When the pope speaks about the New Evangelization, he speaks as a father to us, his children. But notice, now, how his tone is imploring. He’s not speaking primarily about missionary activity to unbaptized people. He’s begging Catholics to take up the re-evangelization of Christian countries that have lost their way, especially in Europe and the Americas.

The “advent” of this project actually goes back to 1975, when Pope Paul VI wrote his apostolic exhortation Evangelii Nuntiandi, lamenting a diminishment of energy in the apostolic efforts of Catholics. Pope John Paul II sought to remedy the situation and in 1983, while visiting Haiti, announced a “new evangelization.” He identified its launch with the year 1992, the half-millennium anniversary of Columbus’s discovery of the Americas. How serious was he about the project? Serious enough to pledge everything the Church has to its success: “I sense that the moment has come to commit all the Church’s energies to a new evangelization,” he said in his 1990 encyclical Redemptoris Missio. He even went so far as to compare the 1990s to an “advent” season of preparation before the turn of the millennium in the year 2000. Blessed John Paul foresaw a graced moment, a time when God would bless our renewed efforts to win (and re-win) the world for the Gospel.

And it has to begin with our neighborhoods, yours and mine. First of all, we need to live lives that are beacons of Christian charity. I teach at a Franciscan university, so I have many colleagues who like to say: “Preach the Gospel always. When necessary, use words.” And that’s true enough. But I suspect it’s going to be necessary for most of us to use words, much of the time. Very few people are so transparently holy that they radiate the Gospel. The rest of us need to work on our holiness, but we also need to prepare to witness with timely words—witness to Christ in the Word, Christ in the sacraments, Christ in the Church, Christ in history, Christ in his saints.

 

Sunday Bible Reflections by Dr. Scott Hahn © 2010 St. Paul Center for Biblical Theology

© 2010 St. Paul Center for Biblical Theology

 

 

 

 

 

 

 

Forth Sunday of Advent

Readings:

Isaiah 7:10-14
Psalm 24:1-6
Romans 1:1-7
Matthew 1:18-24

God Is With Us >>>>Listen

 

The mystery kept secret for long ages, promised through His prophets in the holy Scriptures, is today revealed (see Romans 16:25-26).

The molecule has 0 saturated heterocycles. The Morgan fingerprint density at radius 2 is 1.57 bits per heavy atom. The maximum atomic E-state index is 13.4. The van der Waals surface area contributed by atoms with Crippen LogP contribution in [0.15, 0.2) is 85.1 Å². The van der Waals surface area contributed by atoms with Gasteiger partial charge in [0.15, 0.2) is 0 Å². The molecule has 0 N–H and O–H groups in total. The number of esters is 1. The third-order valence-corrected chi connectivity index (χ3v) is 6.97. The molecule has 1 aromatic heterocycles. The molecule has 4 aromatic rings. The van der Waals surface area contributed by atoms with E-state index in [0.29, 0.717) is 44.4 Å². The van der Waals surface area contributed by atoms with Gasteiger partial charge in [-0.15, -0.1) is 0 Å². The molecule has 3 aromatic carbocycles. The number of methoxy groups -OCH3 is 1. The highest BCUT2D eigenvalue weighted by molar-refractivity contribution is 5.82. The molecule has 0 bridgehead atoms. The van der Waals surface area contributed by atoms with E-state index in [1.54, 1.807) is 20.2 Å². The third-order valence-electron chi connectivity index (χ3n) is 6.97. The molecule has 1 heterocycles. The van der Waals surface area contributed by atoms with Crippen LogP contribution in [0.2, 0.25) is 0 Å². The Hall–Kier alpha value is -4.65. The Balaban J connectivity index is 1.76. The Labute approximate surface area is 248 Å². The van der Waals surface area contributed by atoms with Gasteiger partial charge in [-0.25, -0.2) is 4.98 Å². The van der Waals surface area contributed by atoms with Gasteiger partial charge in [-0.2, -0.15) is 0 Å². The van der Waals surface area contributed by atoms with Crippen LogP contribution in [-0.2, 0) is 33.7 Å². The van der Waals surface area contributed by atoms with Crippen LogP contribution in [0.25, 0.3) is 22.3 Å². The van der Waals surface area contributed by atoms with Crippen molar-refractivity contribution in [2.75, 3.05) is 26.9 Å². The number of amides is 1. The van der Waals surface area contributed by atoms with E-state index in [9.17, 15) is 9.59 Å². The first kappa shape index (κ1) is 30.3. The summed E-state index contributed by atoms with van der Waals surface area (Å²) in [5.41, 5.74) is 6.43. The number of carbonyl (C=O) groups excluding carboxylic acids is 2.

This is the “Gospel of God” that Paul celebrates in today’s Epistle - the good news that “God is with us” in Jesus Christ. The sign promised to the House of David in today’s First Reading is given in today’s Gospel. In the virgin found with child, God himself has brought to Israel a savior from David’s royal line (see Acts 13:22-23).

 

Son of David according to the flesh, Jesus is the Son of God, born of the Spirit. He will be anointed with the Spirit (see Acts 10:38), and by the power of Spirit will be raised from the dead and established at God’s right hand in the heavens (see Acts 2:33-34Ephesians 1:20-21).

 

He is the “King of Glory” we sing of in today’s Psalm. The earth in its fullness has been given to Him. And as God swore long ago to David, His Kingdom will have no end (see Psalm 89:4-5).

 

In Jesus Christ we have a new creation. Like the creation of the world, it is a work of the Spirit, a blessing from the Lord (see Genesis 1:2). In Him, we are saved from our sins, are called now “the beloved of God.”

All nations now are called to belong to Jesus Christ, to enter into the House of David and Kingdom of God, the Church. Together, through the obedience of faith, we have been made a new race - a royal people that seeks for the face of the God of Jacob.

 

He has made our hearts clean, made us worthy to enter His holy place, to stand in His presence and serve Him.

In the Eucharist, the everlasting covenant is renewed, the Advent promise of virgin with child - God with us - continues until the end of the age (see Matthew 28:20Ezekiel 37:24-28).

 

 

 

Sunday Bible Reflections by Dr. Scott Hahn © 2010 St. Paul Center for Biblical Theology

© 2010 St. Paul Center for Biblical Theology

 

 

The Great Antiphons:

The "Great 's"